What is Tracheostomy?

A tracheotomy is a medical procedure which is performed in the neck (windpipe) to open a direct airway that helps the patient breathe.

A tracheostomy is needed if you cannot breathe normally because of an underlying health condition or a blocked airway.

A tracheostomy can be temporary or permanent, depending on the patient’s requirement.

What Are the Medical Reasons for A Tracheostomy Procedure?

Your doctor may suggest a tracheostomy to help you breathe and deliver oxygen to lungs. The following conditions may require tracheostomy:

  • Obstruction in your upper airway (nose, mouth, or throat)
  • Swallowing Difficulties
  • Lung Infections
  • Blocked airways
  • Breathing Problems
  • Other medical conditions

What Happens During Tracheostomy?

  • Tracheostomy will be performed under general anesthesia in most cases. This means you will fall asleep and not feel any pain.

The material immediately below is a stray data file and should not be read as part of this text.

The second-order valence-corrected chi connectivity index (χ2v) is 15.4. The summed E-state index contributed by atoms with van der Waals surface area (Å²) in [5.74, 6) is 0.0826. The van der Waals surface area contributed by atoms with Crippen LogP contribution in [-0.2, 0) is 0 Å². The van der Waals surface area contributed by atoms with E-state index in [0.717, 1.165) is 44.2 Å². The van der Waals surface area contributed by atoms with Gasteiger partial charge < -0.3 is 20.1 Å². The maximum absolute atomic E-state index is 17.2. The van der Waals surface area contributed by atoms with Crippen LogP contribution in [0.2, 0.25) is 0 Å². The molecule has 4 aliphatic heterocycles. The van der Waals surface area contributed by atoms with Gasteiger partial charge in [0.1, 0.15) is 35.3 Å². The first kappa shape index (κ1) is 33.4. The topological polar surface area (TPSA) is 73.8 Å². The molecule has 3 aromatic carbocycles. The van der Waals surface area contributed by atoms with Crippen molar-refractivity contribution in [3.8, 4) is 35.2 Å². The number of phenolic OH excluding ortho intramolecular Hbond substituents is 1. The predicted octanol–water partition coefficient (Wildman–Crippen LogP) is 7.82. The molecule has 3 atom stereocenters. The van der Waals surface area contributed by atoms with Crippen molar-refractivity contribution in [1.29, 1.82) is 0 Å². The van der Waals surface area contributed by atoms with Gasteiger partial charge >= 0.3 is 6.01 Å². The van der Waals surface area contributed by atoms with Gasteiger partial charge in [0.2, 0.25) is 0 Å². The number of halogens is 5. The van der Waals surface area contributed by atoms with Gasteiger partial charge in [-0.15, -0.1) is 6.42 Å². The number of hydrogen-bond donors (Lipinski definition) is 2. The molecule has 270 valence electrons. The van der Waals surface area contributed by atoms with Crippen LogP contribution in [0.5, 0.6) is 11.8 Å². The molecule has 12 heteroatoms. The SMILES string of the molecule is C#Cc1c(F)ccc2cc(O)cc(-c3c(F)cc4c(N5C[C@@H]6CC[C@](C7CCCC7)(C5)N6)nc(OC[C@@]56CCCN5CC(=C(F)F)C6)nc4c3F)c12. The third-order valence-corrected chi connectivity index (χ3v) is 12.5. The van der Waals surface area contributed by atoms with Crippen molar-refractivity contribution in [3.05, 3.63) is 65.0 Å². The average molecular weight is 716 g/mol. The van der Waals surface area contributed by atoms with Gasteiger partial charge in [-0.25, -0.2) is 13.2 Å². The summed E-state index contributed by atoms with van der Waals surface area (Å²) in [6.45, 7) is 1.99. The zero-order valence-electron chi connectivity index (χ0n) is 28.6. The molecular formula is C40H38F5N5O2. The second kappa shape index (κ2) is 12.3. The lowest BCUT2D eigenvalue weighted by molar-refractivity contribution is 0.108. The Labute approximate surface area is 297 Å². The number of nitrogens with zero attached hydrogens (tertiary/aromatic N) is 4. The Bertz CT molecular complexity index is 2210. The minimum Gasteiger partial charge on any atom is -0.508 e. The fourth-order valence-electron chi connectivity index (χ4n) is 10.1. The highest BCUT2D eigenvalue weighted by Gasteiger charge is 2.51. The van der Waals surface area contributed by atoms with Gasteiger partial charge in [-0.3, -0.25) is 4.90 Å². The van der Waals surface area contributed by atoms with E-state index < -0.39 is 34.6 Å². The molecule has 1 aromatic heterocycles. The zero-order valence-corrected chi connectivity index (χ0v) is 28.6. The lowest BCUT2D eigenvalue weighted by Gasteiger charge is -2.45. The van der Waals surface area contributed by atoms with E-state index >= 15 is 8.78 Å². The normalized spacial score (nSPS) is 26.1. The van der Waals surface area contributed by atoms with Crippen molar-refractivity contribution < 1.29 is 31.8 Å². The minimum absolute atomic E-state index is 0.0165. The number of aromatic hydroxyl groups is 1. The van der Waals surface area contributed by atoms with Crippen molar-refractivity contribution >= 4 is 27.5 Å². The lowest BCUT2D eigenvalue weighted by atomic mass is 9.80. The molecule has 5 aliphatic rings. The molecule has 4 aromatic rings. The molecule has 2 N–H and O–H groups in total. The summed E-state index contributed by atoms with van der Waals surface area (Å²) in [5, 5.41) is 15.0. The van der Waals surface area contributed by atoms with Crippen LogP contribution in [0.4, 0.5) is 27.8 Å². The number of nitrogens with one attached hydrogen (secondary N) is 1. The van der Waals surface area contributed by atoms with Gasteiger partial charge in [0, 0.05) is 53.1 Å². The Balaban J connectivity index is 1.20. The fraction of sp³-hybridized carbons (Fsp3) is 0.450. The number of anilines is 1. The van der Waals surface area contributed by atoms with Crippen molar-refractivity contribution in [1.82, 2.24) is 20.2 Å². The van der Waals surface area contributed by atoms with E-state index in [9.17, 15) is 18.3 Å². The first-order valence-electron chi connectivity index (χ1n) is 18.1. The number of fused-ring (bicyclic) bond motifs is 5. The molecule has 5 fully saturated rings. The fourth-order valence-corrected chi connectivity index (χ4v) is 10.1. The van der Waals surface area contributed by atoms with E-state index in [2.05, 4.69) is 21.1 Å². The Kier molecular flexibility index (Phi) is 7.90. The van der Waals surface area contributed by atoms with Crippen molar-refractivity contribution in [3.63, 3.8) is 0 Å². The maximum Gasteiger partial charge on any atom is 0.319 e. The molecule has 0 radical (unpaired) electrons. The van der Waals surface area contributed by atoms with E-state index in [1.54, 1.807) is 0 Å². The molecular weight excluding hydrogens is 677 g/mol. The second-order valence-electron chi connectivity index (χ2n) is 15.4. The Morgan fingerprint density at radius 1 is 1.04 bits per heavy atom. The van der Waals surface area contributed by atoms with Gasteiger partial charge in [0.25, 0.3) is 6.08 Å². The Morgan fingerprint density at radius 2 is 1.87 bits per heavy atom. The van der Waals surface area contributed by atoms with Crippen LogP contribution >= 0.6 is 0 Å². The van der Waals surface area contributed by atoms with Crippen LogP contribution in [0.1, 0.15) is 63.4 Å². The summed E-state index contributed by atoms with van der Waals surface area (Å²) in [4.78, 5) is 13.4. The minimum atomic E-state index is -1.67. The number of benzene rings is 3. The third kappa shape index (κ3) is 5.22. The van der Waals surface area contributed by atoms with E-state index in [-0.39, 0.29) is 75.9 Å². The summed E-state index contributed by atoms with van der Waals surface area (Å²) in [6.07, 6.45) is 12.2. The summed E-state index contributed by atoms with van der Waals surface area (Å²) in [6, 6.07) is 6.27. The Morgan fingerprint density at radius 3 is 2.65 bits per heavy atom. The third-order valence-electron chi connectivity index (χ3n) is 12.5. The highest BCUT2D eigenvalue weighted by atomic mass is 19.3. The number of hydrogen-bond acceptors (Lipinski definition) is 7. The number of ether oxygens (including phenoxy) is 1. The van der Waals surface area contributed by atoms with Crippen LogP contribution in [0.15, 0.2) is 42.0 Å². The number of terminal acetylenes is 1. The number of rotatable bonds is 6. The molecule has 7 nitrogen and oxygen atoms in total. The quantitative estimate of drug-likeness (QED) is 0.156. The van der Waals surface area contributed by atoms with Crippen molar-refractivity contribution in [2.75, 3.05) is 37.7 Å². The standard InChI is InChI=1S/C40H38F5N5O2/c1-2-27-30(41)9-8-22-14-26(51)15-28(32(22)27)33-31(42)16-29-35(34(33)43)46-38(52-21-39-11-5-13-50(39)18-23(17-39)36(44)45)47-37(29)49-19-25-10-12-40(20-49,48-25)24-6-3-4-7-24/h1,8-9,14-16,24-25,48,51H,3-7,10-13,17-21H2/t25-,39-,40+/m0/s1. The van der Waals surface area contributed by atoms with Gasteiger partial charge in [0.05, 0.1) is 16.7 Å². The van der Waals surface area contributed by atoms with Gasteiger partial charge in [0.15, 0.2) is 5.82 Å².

• Your surgeon will create an opening in your neck to fit a tracheostomy tube inside.
  • Your surgeon will secure the tube in place with the help of sutures.
  • Oxygen is then supplied through the tube to help you breathe

What Are the Possible Complications of Tracheostomy?

Certain groups, including the elderly, babies, and smokers, are more prone to complications. 

Possible complications include:

  • Severe bleeding
  • Infection of the trachea (windpipe)
  • Damage to the thyroid gland
  • Trapped air under the skin
  • Scarring of the neck
  • Blockage of the tracheostomy tube due to blood clots or mucus 
  • Impaired swallowing

What to Expect After a Tracheostomy?

  • Instructions on changing, and cleaning the tube will be given in case of permanent tracheostomy
  • Tracheostomy can cause speaking difficulties (consult a speech therapist if necessary)
  • A feeding tube may be inserted to provide nutrients in case of swallowing difficulties
  • The doctor will check and remove the tube if you restore normal breathing